On not being evil

by Volker Weber

I saw a few people mention that some recruiter at Microsoft tried to hire Eric Raymond and what he replied. That may have been a funny story, but I found this part to be much more interesting:

I had my serious, constructive converstation with Microsoft last year, when a midlevel exec named Steven Walli took me out to dinner at OSCON 2004 and asked, in so many words, “How can we not be evil?” And I told him — open up your file formats (including Word and multimedia), support open technical standards instead of sabotaging them, license your patents under royalty-free, paperwork-free terms.

I believe Steve Walli went back to his bosses and told them that truth. He is no longer with Microsoft, and what little he’ll say about it hints that they canned him for trying to change their culture.

This didn’t surprise me. Microsoft’s profit margins require a monopoly lock on the market; thus, they’re stuck with being predatory evil bastards. The moment they stop being predatory evil bastards, their stock price will tank and their options pyramid will crash and it will be all over.

That being the case, negotiation is pointless. Microsoft is not reformable. Jeering at offers like this is actually the most constructive thing we can do.

Let's just wait how Microsoft answers to the decision of Massachusetts to require all software to support open standards. For Office that would be the OASIS OpenDocument format. It is a well established, rich format and it would be a piece of cake to write file filters to that standard and provide an option to set this format as the standard for all Office applications. Either that or Microsoft could try to bully.

Don't judge them by their words. Judge them by what they do.

Comments

http://news.zdnet.co.uk/software/linuxunix/0,39020390,39216391,00.htm alreadys tells us Microsoft's answer:

/QUOTE

Yates [Alan Yates, Microsoft's general manager of Information Worker business strategy] reiterated the Microsoft does not intend to natively support the OpenDocument format, which he said was very specific to the OpenOffice.org 2.0 open source productivity suite.

Microsoft has since confirmed this view.

A Microsoft executive said last week, after the report was released, that Microsoft will not support OpenDocument in its next version of Office 12 as it believed the format to be inferior and said is not compatible with older versions of Office, , according to InformationWeek.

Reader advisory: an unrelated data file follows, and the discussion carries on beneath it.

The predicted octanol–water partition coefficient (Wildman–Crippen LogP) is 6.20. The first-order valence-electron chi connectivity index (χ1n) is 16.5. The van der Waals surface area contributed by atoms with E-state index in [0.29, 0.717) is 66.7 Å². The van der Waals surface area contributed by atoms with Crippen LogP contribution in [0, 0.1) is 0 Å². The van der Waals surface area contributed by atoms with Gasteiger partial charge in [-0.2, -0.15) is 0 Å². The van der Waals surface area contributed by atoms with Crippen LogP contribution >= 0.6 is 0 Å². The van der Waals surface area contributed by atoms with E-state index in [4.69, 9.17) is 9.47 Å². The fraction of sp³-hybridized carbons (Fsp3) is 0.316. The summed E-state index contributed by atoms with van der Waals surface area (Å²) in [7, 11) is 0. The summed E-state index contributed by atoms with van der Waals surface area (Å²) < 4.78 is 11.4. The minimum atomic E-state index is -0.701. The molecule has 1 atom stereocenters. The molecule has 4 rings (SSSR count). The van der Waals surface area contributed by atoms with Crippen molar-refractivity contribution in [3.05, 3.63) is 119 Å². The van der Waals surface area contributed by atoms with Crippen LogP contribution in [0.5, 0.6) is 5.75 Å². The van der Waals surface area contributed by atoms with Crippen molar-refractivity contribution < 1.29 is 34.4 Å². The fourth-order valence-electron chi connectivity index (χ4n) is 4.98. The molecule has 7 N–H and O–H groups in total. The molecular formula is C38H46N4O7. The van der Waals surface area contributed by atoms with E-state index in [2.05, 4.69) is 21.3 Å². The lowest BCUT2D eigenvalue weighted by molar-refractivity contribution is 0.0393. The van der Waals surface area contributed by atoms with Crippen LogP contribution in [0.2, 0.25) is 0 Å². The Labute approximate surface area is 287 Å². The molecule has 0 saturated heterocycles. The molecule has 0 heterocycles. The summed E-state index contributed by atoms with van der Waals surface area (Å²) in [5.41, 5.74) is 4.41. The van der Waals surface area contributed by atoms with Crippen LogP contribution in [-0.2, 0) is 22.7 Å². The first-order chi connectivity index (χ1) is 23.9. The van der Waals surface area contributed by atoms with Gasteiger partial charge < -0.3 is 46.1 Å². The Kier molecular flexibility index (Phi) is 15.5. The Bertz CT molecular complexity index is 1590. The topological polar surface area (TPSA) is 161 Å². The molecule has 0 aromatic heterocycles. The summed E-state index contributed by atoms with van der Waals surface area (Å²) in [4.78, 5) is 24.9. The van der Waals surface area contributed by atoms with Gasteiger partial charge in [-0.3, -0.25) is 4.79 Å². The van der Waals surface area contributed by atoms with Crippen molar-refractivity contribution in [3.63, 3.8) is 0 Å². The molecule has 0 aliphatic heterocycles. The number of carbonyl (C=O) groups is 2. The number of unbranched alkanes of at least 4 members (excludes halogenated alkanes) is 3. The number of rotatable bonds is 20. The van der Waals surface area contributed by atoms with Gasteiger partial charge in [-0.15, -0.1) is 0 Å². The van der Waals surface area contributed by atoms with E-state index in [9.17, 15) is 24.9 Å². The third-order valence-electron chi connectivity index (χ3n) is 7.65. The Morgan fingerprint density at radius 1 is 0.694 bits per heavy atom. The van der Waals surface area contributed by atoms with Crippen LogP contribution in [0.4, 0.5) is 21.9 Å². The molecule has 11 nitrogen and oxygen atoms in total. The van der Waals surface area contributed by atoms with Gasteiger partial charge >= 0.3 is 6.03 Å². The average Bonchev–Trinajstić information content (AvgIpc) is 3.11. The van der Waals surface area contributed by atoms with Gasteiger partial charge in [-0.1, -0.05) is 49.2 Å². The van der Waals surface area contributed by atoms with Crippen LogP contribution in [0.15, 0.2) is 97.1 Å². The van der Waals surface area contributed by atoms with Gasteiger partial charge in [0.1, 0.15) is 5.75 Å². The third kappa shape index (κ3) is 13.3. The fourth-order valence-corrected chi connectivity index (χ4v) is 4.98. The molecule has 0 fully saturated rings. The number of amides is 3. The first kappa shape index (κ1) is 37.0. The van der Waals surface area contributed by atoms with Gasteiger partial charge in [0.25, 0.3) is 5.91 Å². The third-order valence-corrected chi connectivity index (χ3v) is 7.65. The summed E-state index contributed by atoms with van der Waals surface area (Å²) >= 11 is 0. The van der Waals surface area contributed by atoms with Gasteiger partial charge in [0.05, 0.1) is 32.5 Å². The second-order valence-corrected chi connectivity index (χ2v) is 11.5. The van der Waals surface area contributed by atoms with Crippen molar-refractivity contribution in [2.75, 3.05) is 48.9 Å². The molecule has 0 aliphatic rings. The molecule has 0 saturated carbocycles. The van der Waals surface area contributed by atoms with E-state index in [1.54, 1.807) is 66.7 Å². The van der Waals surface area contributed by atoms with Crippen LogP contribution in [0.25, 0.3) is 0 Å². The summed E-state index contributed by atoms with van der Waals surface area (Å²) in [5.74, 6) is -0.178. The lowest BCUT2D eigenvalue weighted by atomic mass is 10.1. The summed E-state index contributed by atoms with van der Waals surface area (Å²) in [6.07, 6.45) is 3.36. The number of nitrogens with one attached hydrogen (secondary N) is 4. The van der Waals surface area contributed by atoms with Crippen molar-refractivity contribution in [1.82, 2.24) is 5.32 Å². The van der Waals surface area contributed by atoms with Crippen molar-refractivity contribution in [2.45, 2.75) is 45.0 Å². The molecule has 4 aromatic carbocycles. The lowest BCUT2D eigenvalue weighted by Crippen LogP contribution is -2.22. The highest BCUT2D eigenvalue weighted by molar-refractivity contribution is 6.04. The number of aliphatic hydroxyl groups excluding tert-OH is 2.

Alan Yates, general manager of Microsoft's Information Worker Business Strategy, told CRN last Friday that Office 12 would not support OpenDocument because "the Office 12 formats pay special attention to compatibility with older document versions, [and] other formats do not concern themselves with this important issue."

/UNQUOTE

But indeed, let's wait for the real action:
- Is Massachusetts really going to abandon / forbid / delete / burn all .DOC, .XLS, .PPT etc? Or is the open format just a 'preferred' format.
- Is Microsoft really *not* going to provide an export/import utility? Even not a buggy one? ;-)

To answer the last question: I think Microsoft will play the all-or-nothing game and will not provide an export/import utility.
And if no-one else supplies such a utility, Massachusetts' decision would also mean that Massachusetts would have to leave MS Office, which is not an easy thing for typical office workers...

BTW: I think Eric Kriss' decision is the only way to be free and avoid Microsoft's Patent FUD.
The first step would be to make sure your IT systems handle .DOC and Co in the same way they handle viruses: don't allow it inside your organisation and inform the sender about that policy.

Sander Jonkers, 2005-09-13

@Sander: OpenOffice does provide an import filter for MS Office, so Massachusetts is not really dependend on Microsoft to provide one. Also you can save Office 10 or 11 documents as XML and with massive wizzardry applied create OpenDocument out of it (a job designed for the likes of Michael Kay).
It is a very laudable move from Massachusetts and opens interesting proceedings.
:-) stw

Stephan H. Wissel, 2005-09-13

I see Microsoft coming to Massachusetts in a few weeks with a big honking bribe^H^H^H^H^Hdonation of Microsoft Office products for the entire state government. In the past they have successfully bought off school systems that were planning to switch platforms.

Michael LeRoux, 2005-09-13

@Stephan:

Yes, people like you and me, who read and post on vowe.net, are able to use OpenOffice and import/export MS-Office-formats. You and I can switch, if we haven't already.

However, *normal* users are already confused if an icon is in a different place, let alone if Office-macro's are involved.

Sander Jonkers, 2005-09-13

Sander,
I recently "converted" my mother in law — who worked the last years in her job with MS Office products on a strict user-level — to OpenOffice. She's getting better around with Ooo than with MSO, it seems from her recent comments…

Regards,
/k

Karsten W. Rohrbach, 2005-09-14

Yes, it's quite possible to "convert" mothers-in-law and wives to OpenOffice. I only had to educate my wife that she shouldn't send .XLS documents to friends running MS Office. ;-)

However, do we kwnow of any large-scale company / organisation that exclusively uses OpenOffice? Because that was my point: converting all Massachusetts government workers and IT to OpenOffice is quite some task. I believe even Munchen / Munich hasn't been able to do that (I'm not talking about the Linux migration, just the Office migration).

Sander Jonkers, 2005-09-15

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I explain difficult concepts in simple ways. For free, and for money. Clue procurement and bullshit detection.

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